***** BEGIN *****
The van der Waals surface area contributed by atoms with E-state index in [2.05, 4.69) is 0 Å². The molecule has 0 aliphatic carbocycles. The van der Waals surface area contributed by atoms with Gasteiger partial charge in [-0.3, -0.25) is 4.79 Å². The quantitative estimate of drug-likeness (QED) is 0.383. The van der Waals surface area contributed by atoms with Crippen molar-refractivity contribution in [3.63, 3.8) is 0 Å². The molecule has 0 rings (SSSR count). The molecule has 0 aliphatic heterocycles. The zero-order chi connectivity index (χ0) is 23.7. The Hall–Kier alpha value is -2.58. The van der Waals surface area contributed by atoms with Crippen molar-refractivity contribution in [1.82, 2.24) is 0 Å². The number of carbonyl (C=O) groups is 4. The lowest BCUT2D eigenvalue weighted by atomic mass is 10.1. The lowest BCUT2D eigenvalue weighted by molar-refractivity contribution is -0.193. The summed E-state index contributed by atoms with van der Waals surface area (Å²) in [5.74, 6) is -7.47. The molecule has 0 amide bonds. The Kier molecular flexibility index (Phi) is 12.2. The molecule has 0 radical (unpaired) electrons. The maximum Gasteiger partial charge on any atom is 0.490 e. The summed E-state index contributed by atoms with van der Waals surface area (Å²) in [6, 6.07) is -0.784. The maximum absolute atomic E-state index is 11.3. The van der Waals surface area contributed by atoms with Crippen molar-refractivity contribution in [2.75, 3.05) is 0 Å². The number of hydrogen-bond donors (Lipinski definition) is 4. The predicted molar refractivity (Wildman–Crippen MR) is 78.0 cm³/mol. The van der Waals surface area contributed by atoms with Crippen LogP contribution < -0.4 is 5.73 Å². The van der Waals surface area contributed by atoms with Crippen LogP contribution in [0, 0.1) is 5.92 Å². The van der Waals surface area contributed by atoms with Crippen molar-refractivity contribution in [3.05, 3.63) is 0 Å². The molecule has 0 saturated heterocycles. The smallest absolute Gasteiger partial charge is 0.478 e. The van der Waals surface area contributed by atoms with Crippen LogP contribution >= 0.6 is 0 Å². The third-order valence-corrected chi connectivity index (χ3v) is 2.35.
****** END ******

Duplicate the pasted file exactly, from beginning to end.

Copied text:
The van der Waals surface area contributed by atoms with E-state index in [2.05, 4.69) is 0 Å². The molecule has 0 aliphatic carbocycles. The van der Waals surface area contributed by atoms with Gasteiger partial charge in [-0.3, -0.25) is 4.79 Å². The quantitative estimate of drug-likeness (QED) is 0.383. The van der Waals surface area contributed by atoms with Crippen molar-refractivity contribution in [3.63, 3.8) is 0 Å². The molecule has 0 rings (SSSR count). The molecule has 0 aliphatic heterocycles. The zero-order chi connectivity index (χ0) is 23.7. The Hall–Kier alpha value is -2.58. The van der Waals surface area contributed by atoms with Crippen molar-refractivity contribution in [1.82, 2.24) is 0 Å². The number of carbonyl (C=O) groups is 4. The lowest BCUT2D eigenvalue weighted by atomic mass is 10.1. The lowest BCUT2D eigenvalue weighted by molar-refractivity contribution is -0.193. The summed E-state index contributed by atoms with van der Waals surface area (Å²) in [5.74, 6) is -7.47. The molecule has 0 amide bonds. The Kier molecular flexibility index (Phi) is 12.2. The molecule has 0 radical (unpaired) electrons. The maximum Gasteiger partial charge on any atom is 0.490 e. The summed E-state index contributed by atoms with van der Waals surface area (Å²) in [6, 6.07) is -0.784. The maximum absolute atomic E-state index is 11.3. The van der Waals surface area contributed by atoms with Crippen molar-refractivity contribution in [2.75, 3.05) is 0 Å². The number of hydrogen-bond donors (Lipinski definition) is 4. The predicted molar refractivity (Wildman–Crippen MR) is 78.0 cm³/mol. The van der Waals surface area contributed by atoms with Crippen LogP contribution < -0.4 is 5.73 Å². The van der Waals surface area contributed by atoms with Crippen LogP contribution in [0, 0.1) is 5.92 Å². The van der Waals surface area contributed by atoms with Crippen molar-refractivity contribution in [3.05, 3.63) is 0 Å². The molecule has 0 saturated heterocycles. The smallest absolute Gasteiger partial charge is 0.478 e. The van der Waals surface area contributed by atoms with Crippen LogP contribution >= 0.6 is 0 Å². The third-order valence-corrected chi connectivity index (χ3v) is 2.35.